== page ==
Matthew Judon was wearing a blue surgical mask as he spoke to reporters from behind a podium. He is a member of the hottest team in the National Football League, and he can see the Super Bowl from where he stands, and now there is another obstacle to that goal that may be more vexing than the Chiefs, Bills and Titans.
As he stood in front of a backdrop that includes many repetitions of the Patriots logo and those of two team sponsors, Judon was not required to be wearing this mask. The NFL has rules in place that require face coverings in certain situations for those players who chose to remain unvaccinated against COVID-19, but Judon is not one of them.
“All we can say as leaders, or anybody, is protect yourself,” Judon, who leads the Patriots with 12.5 sacks, said Wednesday. “If you’re going outside, please wear a mask. Try not to spend time in places that you really don’t have to, when you can be at home.”
The NFL has a COVID problem. It is not unique in this. Everybody has a COVID problem. Again. It is our third trek through this nightmare, each journey perhaps less daunting than the one before, but each new visit carrying a burgeoning sense of exhaustion.
For once, though, we can say unequivocally the NFL has handled this issue as it should. In an environment that includes members of Congress making public jokes about the importance of masking, or arguing against messaging that stresses the importance of vaccination, the league has been firmly committed to fighting spread of the virus.
The league has required coaches and front office staff to be vaccinated, and recently to also receive a booster shot. In cooperation with the NFL Players Association, the league put in place rules and protocols in advance of the season designed to encourage vaccination, which has been, for roughly a year, the most efficient method of combating the spread and impact of COVID.
It can be argued those standards and practices are insufficient now. The NFLPA called for daily testing at league facilities to help mitigate the spread, which was a reasonable suggestion, though its simultaneous reference to an early September demand for that approach came off as mere grandstanding.
Whether it is the Omicron variant or just the changing weather forcing more people indoors more often, or both, the NFL has an issue with the virus that will dramatically impact this weekend’s games. There have been minor disruptions through the season, with such players as Packers quarterback Aaron Rodgers, Steelers quarterback Ben Roethlisberger and Broncos tight end Noah Fant missing games because of positive tests. This is different, though, with 90 players on the league’s COVID list, including 17 with the Washington Football Team and 13 with the Rams. The Browns, who are scheduled to play Saturday afternoon against the Raiders, have 11 on the list and could be without quarterback Baker Mayfield, two starting offensive linemen, tight end Austin Hooper and wideout Jarvis Landry.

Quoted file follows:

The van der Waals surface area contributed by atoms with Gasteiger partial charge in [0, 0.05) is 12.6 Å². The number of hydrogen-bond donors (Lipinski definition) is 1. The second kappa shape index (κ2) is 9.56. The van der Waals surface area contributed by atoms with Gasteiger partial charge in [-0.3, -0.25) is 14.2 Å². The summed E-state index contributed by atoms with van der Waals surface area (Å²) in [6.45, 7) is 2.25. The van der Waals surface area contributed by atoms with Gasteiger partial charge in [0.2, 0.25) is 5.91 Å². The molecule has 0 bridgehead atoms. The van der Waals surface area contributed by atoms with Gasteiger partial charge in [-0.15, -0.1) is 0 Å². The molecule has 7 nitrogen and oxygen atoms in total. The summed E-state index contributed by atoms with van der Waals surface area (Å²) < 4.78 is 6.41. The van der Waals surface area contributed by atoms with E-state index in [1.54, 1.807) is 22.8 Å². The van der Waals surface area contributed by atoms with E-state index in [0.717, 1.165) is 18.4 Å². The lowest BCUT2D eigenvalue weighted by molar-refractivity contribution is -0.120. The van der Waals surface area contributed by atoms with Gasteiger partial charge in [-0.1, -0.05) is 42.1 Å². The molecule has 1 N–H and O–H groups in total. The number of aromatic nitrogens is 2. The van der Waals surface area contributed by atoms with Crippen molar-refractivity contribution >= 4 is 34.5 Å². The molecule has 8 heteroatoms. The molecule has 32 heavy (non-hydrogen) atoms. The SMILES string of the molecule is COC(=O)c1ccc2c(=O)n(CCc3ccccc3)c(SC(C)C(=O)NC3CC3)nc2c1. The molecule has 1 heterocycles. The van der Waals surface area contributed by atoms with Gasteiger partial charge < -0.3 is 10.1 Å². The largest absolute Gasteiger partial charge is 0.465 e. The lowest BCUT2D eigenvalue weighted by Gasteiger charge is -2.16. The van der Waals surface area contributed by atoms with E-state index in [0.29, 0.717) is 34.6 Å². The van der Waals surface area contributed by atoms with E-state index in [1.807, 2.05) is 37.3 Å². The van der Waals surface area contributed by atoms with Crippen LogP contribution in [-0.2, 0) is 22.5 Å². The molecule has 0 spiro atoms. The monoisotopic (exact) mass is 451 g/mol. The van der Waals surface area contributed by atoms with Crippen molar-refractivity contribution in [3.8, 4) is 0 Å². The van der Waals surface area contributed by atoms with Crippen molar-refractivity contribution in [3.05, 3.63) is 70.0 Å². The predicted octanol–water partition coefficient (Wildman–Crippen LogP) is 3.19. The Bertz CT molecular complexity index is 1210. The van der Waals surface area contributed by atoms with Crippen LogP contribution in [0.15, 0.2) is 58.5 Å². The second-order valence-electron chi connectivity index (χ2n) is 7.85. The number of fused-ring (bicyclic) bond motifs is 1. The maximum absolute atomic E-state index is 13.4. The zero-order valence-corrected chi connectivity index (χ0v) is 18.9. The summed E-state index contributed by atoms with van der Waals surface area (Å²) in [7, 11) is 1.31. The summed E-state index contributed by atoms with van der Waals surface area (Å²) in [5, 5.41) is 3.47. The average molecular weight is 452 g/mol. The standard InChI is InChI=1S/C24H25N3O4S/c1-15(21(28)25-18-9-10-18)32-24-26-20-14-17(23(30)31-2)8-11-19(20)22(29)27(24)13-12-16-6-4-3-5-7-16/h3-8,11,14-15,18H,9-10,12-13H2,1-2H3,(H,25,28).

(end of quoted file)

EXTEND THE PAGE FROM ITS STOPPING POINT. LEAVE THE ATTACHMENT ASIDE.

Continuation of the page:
The NFL has not yet made any move in response to this. It has not changed the date of any week 15 games. It has not agreed to change its testing protocols. But the league and players association have been discussing whether to alter procedures.
In England’s Premier League, teams now will face enhanced protocols, including more frequent tests and a requirement to wear face coverings indoors and social distance where possible.
One thing the NFL should not consider: abandoning the “zero COVID” approach, a step advocated by many who, in the past, fought against masking, distancing and/or vaccination. Arguing for the league to allow COVID-positive players to participate on the grounds that serious illness has been an issue for few of them is a continuation of the denial in which too many public voices have engaged, loudly and dangerously. As is the case with vaccination of the young, this is not merely about whether those individuals will become ill, but who might become ill among those they contact.
The Omicron variant appears to be spreading more rapidly, according to experts, because it is more adept at infecting even those who have been properly vaccinated. “There will be a lot of breakthrough cases,” NYU Langone Health epidemiologist Dr. Jennifer Lighter told the New York Times.
The evidence from studies elsewhere, though, particularly in South Africa, which has dealt with this strain for a longer period of time, is those breakthroughs rarely are causing serious COVID illness. Which increases the importance of vaccination and exacerbates the problems caused for – and by – those who have refused.
The league managed to complete a full season with no cancellations in 2020, when there was no vaccine available to the public until the very end and, even then, mostly restricted to those who required protection more than professional athletes did.
Every team in the league has five games remaining in the 2021 season. The teams at the top of the standings, such as Judon’s 9-4 Patriots, want to reach the Jan. 9 finish line in the best possible position to compete for the Super Bowl. The team’s near the top of the standings, such as Mayfield’s 7-6 Browns, want their playoff fates to be determined by as full a complement as possible of the team’s best players.
Judon’s advice might be a solid step in pursuit of this. There are no guarantees, as we have learned through the past 20 months, but depending on mere good fortune doesn’t appear to be a sound strategy.
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